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Armando Iannucci on Why Politics Are Still Funny

Armando Iannucci on Why Politics Are Still Funny (photo)

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Despite being a major recipient of that notorious Sundance buzz when premiering at the festival in January, “In the Loop” seemed out of place in Park City. Sundance is a festival that tends to take its comedy quirky, with a dollop of teary reconciliation, and “In the Loop” is stealthily, wonderfully heartless, a political satire in which individual self-interest constantly gums up the governing systems of two nations and eventually leads to war. Glasgow-born comedian Armando Iannucci, making his directorial debut with the film, knows his way around the savage send-up. In his storied career as a TV writer and producer, he helped to create Alan Partridge, the narcissistic talk-show host character that established Steve Coogan’s career, not to mention a throng of other comedy series, many with a political edge. One of those, “The Thick of It,” a mockumentary-style farce set in the British ministry, provided a launching pad “In the Loop.” The series and the film share a visual style, some of the most creatively profane dialogue you’re ever likely to hear, and the character who spouts more of it, apoplectic spin doctor Malcolm Tucker (Peter Capaldi), who stalks the halls of state of London and D.C. trying to curtail the chaos that ensues after Secretary of State for International Development Simon Foster (Tom Hollander) tells a radio interviewer that war in the Middle East is “unforeseeable.”

Where did the idea of “In The Loop” as a feature come from?

I was very excited by the whole Iraq situation, but at the time, it was just so horrible that you couldn’t be funny about it. However, the more I read afterward about what was going on, the more I thought, well, either you can scream about something like that or you can try and make comedy out of it without diminishing what actually happened.

That led me to look to Washington more and discover all sorts of funny things that you never see portrayed in any dramatic recreation of insider politics — like the fact that a lot of the government is run by 23-year-olds with degrees in terrorism studies and oil analysis, but who don’t really know how to buy a house. [laugh] We met someone who said they knew a 23-year-old who was sent to Baghdad to help draw up the constitution! Also, I like the idea of revealing what’s actually going on behind those closed doors, and the fact that it’s terribly human and terribly fallible. It’s just people making mistakes and trying to cover up for mistakes they’ve made, the office politics that go on.

Were you allowed, when researching for the film, any access into these realms?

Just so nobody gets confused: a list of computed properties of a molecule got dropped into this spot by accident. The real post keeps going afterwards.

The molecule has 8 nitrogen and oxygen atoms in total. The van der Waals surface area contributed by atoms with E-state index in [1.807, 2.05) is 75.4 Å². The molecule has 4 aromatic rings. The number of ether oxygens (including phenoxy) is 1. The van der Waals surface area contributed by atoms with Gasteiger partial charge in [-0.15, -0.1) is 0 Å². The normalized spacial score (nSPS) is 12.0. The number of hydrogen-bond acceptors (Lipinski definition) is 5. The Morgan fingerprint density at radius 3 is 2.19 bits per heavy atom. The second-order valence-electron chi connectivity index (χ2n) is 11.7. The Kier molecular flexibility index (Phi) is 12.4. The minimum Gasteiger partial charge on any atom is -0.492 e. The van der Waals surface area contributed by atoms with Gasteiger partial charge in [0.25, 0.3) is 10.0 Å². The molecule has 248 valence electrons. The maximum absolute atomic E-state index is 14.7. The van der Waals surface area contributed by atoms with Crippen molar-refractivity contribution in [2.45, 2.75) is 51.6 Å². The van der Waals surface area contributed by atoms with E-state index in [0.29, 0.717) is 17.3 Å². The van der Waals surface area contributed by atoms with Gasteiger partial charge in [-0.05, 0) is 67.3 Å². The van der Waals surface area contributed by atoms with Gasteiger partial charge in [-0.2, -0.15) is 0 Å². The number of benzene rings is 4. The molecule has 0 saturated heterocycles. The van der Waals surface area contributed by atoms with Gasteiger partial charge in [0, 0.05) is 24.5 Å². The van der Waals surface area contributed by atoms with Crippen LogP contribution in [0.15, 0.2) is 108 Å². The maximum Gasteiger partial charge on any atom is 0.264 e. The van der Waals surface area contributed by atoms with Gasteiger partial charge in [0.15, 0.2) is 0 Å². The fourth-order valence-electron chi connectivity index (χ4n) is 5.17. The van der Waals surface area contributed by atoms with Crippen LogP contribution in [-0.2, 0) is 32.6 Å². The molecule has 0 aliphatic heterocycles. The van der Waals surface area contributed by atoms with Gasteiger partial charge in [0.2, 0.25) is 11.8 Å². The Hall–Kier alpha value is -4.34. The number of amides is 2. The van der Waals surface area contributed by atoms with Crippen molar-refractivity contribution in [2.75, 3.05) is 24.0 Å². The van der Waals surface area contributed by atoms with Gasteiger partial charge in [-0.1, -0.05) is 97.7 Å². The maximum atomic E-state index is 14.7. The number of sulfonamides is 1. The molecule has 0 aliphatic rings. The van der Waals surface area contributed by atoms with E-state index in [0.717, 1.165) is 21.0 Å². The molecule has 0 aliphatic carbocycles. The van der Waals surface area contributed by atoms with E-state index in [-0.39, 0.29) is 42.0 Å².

I went to Washington and hooked up with a blogger out there who knew everyone, Spencer Ackerman, and he fixed up meetings with ex-State Department, CIA, Pentagon, Senate, U.N. — it was absolutely invaluable. I said I’d love to go into the State Department, see what it looks like. And everyone was saying [in hushed tone] “Well, security.” And I said, well, I’ve got a BBC pass. It’s just this plastic thing with my face on it and my name and BBC. There’s no– no…

01282009_intheloop3.jpgMicrochip inside?

No microchip, no PIN, nothing. My son, who’s 15, could’ve done it off his computer. My friend, this journalist, said to go up to the front desk at the State Department and say “I’m here for the 12:30. BBC.” And that did it. They just said, “Through there,” and we got into the State Department. We just wandered around taking photographs for our art department. I’m sure we must’ve been on 17 different cameras. [laughs] There may well have been snipers on their way…

Certainly the look of the film and of “The Thick of It” are inspired by documentary. Why did you make that choice?

Two reasons: One is I wanted to stress the naturalism of it, and the documentary feel lends itself to that. The other is just the method of shooting. I like to shoot fast and free and slightly improvised, having all the locations just generally lit, no marks; telling the cast they can wander about; having two cameras on the go all the time so if somebody comes up with a magnificent piece of improvised dialogue, I don’t then have to say, “Can you say all that again, this time for a tight shot?” I wanted the behavior of the performers to be like the behavior of people in politics, which is that they are improvising. They’re reacting very fast to things that are thrown at them out of the blue, so if there’s a slightly panicked look in any of the characters’ eyes, it’s because it’s there in the actors’ eyes [laughs] as they’ve just been given the lines that morning and they’re told, “We’ve only got ten minutes on this scene and then we’ve got to move on.”

So what percentage of the film is improvised? Because the dialogue does feel very precise.

We go in with a script I’m absolutely happy with and shoot the script. I then say, “Okay, say it all again in your own way,” and chances are they’ll come up with the script again, but maybe in a slightly different order or with a completely new line. I’d say in the end at least 80% of it is the script, but there is that 15 to 20% that’s new and therefore a lot of the cast are chosen for their ability to improvise.


Hacked In